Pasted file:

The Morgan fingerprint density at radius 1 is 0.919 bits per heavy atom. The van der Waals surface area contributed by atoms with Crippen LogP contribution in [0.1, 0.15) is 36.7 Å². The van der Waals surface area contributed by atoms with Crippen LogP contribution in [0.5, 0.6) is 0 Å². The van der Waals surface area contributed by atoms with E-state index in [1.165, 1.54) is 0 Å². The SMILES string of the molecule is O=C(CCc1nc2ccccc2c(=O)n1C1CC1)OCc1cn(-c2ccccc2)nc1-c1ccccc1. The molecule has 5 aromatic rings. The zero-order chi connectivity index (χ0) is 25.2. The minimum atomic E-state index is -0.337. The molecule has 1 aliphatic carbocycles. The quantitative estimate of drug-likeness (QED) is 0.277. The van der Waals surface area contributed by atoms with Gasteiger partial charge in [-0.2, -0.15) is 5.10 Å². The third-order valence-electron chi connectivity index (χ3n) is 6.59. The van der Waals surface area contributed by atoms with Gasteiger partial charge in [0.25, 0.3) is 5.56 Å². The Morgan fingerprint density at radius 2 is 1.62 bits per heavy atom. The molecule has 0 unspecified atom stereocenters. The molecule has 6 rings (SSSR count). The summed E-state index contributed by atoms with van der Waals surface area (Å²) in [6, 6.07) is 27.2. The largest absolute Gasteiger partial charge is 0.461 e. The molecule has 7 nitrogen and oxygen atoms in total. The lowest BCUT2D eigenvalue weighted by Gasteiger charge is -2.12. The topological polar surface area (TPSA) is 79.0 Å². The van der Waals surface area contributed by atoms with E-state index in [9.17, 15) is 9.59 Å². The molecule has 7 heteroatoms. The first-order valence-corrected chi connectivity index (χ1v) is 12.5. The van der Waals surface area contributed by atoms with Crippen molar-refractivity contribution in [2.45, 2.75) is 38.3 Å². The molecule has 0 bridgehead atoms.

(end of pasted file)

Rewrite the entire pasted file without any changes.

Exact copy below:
The Morgan fingerprint density at radius 1 is 0.919 bits per heavy atom. The van der Waals surface area contributed by atoms with Crippen LogP contribution in [0.1, 0.15) is 36.7 Å². The van der Waals surface area contributed by atoms with Crippen LogP contribution in [0.5, 0.6) is 0 Å². The van der Waals surface area contributed by atoms with E-state index in [1.165, 1.54) is 0 Å². The SMILES string of the molecule is O=C(CCc1nc2ccccc2c(=O)n1C1CC1)OCc1cn(-c2ccccc2)nc1-c1ccccc1. The molecule has 5 aromatic rings. The zero-order chi connectivity index (χ0) is 25.2. The minimum atomic E-state index is -0.337. The molecule has 1 aliphatic carbocycles. The quantitative estimate of drug-likeness (QED) is 0.277. The van der Waals surface area contributed by atoms with Gasteiger partial charge in [-0.2, -0.15) is 5.10 Å². The third-order valence-electron chi connectivity index (χ3n) is 6.59. The van der Waals surface area contributed by atoms with Gasteiger partial charge in [0.25, 0.3) is 5.56 Å². The Morgan fingerprint density at radius 2 is 1.62 bits per heavy atom. The molecule has 0 unspecified atom stereocenters. The molecule has 6 rings (SSSR count). The summed E-state index contributed by atoms with van der Waals surface area (Å²) in [6, 6.07) is 27.2. The largest absolute Gasteiger partial charge is 0.461 e. The molecule has 7 nitrogen and oxygen atoms in total. The lowest BCUT2D eigenvalue weighted by Gasteiger charge is -2.12. The topological polar surface area (TPSA) is 79.0 Å². The van der Waals surface area contributed by atoms with E-state index in [9.17, 15) is 9.59 Å². The molecule has 7 heteroatoms. The first-order valence-corrected chi connectivity index (χ1v) is 12.5. The van der Waals surface area contributed by atoms with Crippen molar-refractivity contribution in [2.45, 2.75) is 38.3 Å². The molecule has 0 bridgehead atoms.